05 / 11 / 2019
Professor Michael Rossmann, Hanley Distinguished Professor of Biological Sciences at Purdue University, USA, and recipient of the Microbiology Society Prize Medal in 2017.
In a career spanning over 60 years, Michael Rossmann made seminal contributions to the field of protein structure. Although possibly best known to microbiologists for his structures of icosahedral viruses, he was also the first to define conserved nucleotide-binding motifs in proteins (the Rossmann fold) and developed the molecular replacement method used to solve around 75% of structures submitted annually to the Protein Data Bank (PDB).
Michael was born in Frankfurt, Germany, and educated in the UK from 1939. His undergraduate degrees were in Mathematics and Physics from the University of London and his doctorate, in chemical crystallography, was from the University of Glasgow in 1956. After two years as a postdoc at the University of Minnesota, Michael moved back to the UK to join Max Perutz, John Kendrew and Dorothy Hodgkin in the Medical Research Council’s ‘hut’ adjacent to the Cavendish Laboratory in Cambridge.
Michael worked with Perutz and Kendrew to solve the structure of haemoglobin, the first protein to have its structure reported. Following this, with David Blow, Michael developed novel phasing methods for solving protein structures. These methods, now known as molecular replacement, are fundamental to the solution of thousands of structures today.
In 1964, Michael moved to an Associate Professor position in Biological Sciences at Purdue University, Indiana. In 1978 he was appointed the Hanley Distinguished Professor of Biological Sciences at Purdue University, a position he held for the rest of his long career.
While at Cambridge, Michael learnt that the mathematical puzzles of crystallography, although challenging in their own right, provided the key to understanding nature, in particular the relationship between the structure and function of proteins.
At Purdue University, Michael conducted comparative structural analysis of divergent dehydrogenases and identified a fundamentally conserved protein fold that bound nicotinamide adenine dinucleotide (NAD). This Rossmann fold is the most common motif present in the PDB. More significantly, Michael proposed that proteins were composed of domains, each with a specific function and conserved structure. This concept is a fundamental principle of protein structure, function and evolution.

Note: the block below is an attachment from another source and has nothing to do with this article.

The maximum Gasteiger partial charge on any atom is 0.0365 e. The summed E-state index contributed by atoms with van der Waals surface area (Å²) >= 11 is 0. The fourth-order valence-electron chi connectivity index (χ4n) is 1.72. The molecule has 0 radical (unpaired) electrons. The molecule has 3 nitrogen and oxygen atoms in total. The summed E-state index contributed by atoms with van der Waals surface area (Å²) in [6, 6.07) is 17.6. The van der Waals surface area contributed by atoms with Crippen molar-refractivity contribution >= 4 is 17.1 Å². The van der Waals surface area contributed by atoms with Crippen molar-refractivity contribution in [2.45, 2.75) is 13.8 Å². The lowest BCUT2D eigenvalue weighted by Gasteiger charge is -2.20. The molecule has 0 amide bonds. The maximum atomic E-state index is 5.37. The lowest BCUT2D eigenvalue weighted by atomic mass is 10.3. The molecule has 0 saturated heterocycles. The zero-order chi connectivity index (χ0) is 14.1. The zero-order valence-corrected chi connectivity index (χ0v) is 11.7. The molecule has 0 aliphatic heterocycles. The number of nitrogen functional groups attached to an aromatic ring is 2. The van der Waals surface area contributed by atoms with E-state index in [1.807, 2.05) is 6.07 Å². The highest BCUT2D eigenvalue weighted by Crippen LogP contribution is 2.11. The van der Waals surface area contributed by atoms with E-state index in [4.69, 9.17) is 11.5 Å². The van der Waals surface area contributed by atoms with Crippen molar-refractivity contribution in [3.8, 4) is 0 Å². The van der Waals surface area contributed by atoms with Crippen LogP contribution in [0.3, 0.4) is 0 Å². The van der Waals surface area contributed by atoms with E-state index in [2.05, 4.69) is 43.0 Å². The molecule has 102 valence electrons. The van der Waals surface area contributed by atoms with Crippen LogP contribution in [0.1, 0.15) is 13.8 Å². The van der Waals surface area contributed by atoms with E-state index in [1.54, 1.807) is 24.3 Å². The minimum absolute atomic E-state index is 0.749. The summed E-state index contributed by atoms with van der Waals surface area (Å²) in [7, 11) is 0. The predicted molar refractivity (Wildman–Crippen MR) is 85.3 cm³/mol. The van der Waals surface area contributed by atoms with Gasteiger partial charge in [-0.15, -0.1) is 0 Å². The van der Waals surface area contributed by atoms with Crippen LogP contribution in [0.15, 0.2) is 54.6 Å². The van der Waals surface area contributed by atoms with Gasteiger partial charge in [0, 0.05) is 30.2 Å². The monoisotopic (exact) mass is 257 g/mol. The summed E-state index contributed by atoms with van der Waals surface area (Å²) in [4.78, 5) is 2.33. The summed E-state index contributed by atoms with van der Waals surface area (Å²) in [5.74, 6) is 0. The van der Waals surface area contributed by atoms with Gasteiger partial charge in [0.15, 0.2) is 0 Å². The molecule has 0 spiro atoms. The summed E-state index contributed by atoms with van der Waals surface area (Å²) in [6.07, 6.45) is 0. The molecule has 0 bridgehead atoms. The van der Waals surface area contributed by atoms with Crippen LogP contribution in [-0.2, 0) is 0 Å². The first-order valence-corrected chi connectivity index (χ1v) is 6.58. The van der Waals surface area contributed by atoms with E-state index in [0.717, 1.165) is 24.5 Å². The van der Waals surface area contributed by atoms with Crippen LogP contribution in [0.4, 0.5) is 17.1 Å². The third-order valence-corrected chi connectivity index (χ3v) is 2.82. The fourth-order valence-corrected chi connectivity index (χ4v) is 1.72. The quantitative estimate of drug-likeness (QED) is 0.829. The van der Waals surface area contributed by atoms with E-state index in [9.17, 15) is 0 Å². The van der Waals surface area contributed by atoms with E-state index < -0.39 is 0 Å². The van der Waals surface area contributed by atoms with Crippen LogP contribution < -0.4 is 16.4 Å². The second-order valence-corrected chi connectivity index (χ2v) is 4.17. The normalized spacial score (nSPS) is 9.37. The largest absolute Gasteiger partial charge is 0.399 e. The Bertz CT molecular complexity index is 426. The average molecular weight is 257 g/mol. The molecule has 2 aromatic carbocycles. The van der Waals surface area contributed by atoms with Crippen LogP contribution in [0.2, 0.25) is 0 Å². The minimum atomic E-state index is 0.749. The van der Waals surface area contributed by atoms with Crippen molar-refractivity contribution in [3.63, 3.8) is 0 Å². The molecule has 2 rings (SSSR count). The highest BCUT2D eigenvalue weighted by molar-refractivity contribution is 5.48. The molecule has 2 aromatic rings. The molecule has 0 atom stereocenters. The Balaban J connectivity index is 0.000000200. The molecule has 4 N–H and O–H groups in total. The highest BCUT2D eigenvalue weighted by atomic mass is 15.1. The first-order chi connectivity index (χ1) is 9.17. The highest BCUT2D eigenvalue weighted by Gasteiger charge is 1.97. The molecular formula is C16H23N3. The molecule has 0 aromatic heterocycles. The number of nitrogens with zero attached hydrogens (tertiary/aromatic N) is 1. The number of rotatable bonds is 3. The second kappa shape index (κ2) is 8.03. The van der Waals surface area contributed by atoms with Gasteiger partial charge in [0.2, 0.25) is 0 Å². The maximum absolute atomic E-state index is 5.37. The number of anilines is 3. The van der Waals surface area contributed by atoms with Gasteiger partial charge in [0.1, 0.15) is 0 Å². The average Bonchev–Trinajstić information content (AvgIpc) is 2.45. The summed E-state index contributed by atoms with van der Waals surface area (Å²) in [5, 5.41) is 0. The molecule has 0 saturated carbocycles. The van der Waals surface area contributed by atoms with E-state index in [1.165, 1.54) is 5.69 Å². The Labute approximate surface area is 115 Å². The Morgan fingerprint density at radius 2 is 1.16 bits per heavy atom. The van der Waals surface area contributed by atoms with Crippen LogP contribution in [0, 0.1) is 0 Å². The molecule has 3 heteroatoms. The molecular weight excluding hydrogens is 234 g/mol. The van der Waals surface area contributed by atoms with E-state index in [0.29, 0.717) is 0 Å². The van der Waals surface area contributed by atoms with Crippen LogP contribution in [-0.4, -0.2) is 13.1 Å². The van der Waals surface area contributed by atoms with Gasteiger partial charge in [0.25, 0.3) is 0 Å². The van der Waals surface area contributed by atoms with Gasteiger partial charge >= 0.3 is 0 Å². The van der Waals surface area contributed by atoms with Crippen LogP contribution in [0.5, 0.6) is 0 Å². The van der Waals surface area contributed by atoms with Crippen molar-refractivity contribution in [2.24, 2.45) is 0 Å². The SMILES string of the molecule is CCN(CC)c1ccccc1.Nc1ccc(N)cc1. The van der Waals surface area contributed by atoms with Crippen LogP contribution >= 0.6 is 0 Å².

The methods Michael developed to interpret the non-crystallographic symmetry of dehydrogenses were then applied to rod-shaped plant viruses and icosahedrally symmetric viruses such as rhinovirus (the ‘common cold’ virus). This structure, published in 1985, provided important insights into the biology of the virus. These included the canyon hypothesis, which described a conserved receptor-binding cleft, hidden from the host immune system, and the presence of a particle-stabilising sphingosine, displaced upon receptor binding. The principles of a metastable virus particle with an antibody-protected receptor-interacting domain are now well established in virology.
The principle of structure informing function was continued in studies of enveloped viruses such as dengue and Zika, the packaging motors of phages that form exquisite molecular machines and the giant Mimiviruses.
These achievements reflected the energy and enthusiasm Michael brought to solving the structures of life and were recognised in accolades from around the world. Michael was a member of the National Academy of Sciences (USA), a Foreign Member of the Royal Society (UK), a recipient of the Gregori Aminoff Prize (awarded by the Royal Swedish Academy of Sciences) and a presidential appointee to the National Science Board (USA).